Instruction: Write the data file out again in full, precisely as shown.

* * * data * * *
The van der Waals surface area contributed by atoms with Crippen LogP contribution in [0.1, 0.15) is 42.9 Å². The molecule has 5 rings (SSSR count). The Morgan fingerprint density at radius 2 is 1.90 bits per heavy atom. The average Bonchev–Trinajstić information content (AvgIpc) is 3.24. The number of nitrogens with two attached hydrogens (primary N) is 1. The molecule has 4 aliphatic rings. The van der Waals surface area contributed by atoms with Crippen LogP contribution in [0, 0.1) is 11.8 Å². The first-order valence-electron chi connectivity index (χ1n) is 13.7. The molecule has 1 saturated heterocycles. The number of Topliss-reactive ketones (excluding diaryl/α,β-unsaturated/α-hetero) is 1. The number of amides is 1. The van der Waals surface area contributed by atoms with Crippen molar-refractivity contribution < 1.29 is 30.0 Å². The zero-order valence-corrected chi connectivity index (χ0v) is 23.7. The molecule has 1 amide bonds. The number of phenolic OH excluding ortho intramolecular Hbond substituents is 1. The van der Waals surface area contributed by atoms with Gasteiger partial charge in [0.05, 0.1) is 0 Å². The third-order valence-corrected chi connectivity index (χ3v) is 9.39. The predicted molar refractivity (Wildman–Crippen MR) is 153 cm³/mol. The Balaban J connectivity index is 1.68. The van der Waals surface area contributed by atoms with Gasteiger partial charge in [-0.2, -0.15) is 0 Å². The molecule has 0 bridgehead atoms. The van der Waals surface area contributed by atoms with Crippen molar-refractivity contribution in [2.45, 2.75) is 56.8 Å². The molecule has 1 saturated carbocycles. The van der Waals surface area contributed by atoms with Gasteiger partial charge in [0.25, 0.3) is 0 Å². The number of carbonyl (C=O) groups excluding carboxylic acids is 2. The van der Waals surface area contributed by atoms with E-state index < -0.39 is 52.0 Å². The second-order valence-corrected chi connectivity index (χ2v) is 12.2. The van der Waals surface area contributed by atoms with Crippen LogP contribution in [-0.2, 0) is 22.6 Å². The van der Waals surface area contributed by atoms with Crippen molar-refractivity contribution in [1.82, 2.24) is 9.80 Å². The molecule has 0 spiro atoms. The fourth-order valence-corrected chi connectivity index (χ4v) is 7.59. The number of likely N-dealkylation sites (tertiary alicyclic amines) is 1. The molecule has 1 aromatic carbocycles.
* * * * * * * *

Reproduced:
The van der Waals surface area contributed by atoms with Crippen LogP contribution in [0.1, 0.15) is 42.9 Å². The molecule has 5 rings (SSSR count). The Morgan fingerprint density at radius 2 is 1.90 bits per heavy atom. The average Bonchev–Trinajstić information content (AvgIpc) is 3.24. The number of nitrogens with two attached hydrogens (primary N) is 1. The molecule has 4 aliphatic rings. The van der Waals surface area contributed by atoms with Crippen LogP contribution in [0, 0.1) is 11.8 Å². The first-order valence-electron chi connectivity index (χ1n) is 13.7. The molecule has 1 saturated heterocycles. The number of Topliss-reactive ketones (excluding diaryl/α,β-unsaturated/α-hetero) is 1. The number of amides is 1. The van der Waals surface area contributed by atoms with Crippen molar-refractivity contribution < 1.29 is 30.0 Å². The zero-order valence-corrected chi connectivity index (χ0v) is 23.7. The molecule has 1 amide bonds. The number of phenolic OH excluding ortho intramolecular Hbond substituents is 1. The van der Waals surface area contributed by atoms with Gasteiger partial charge in [0.05, 0.1) is 0 Å². The third-order valence-corrected chi connectivity index (χ3v) is 9.39. The predicted molar refractivity (Wildman–Crippen MR) is 153 cm³/mol. The Balaban J connectivity index is 1.68. The van der Waals surface area contributed by atoms with Gasteiger partial charge in [-0.2, -0.15) is 0 Å². The molecule has 0 bridgehead atoms. The van der Waals surface area contributed by atoms with Crippen molar-refractivity contribution in [2.45, 2.75) is 56.8 Å². The molecule has 1 saturated carbocycles. The van der Waals surface area contributed by atoms with Gasteiger partial charge in [0.25, 0.3) is 0 Å². The number of carbonyl (C=O) groups excluding carboxylic acids is 2. The van der Waals surface area contributed by atoms with E-state index < -0.39 is 52.0 Å². The second-order valence-corrected chi connectivity index (χ2v) is 12.2. The van der Waals surface area contributed by atoms with Crippen LogP contribution in [-0.2, 0) is 22.6 Å². The van der Waals surface area contributed by atoms with Crippen molar-refractivity contribution in [1.82, 2.24) is 9.80 Å². The molecule has 0 spiro atoms. The fourth-order valence-corrected chi connectivity index (χ4v) is 7.59. The number of likely N-dealkylation sites (tertiary alicyclic amines) is 1. The molecule has 1 aromatic carbocycles.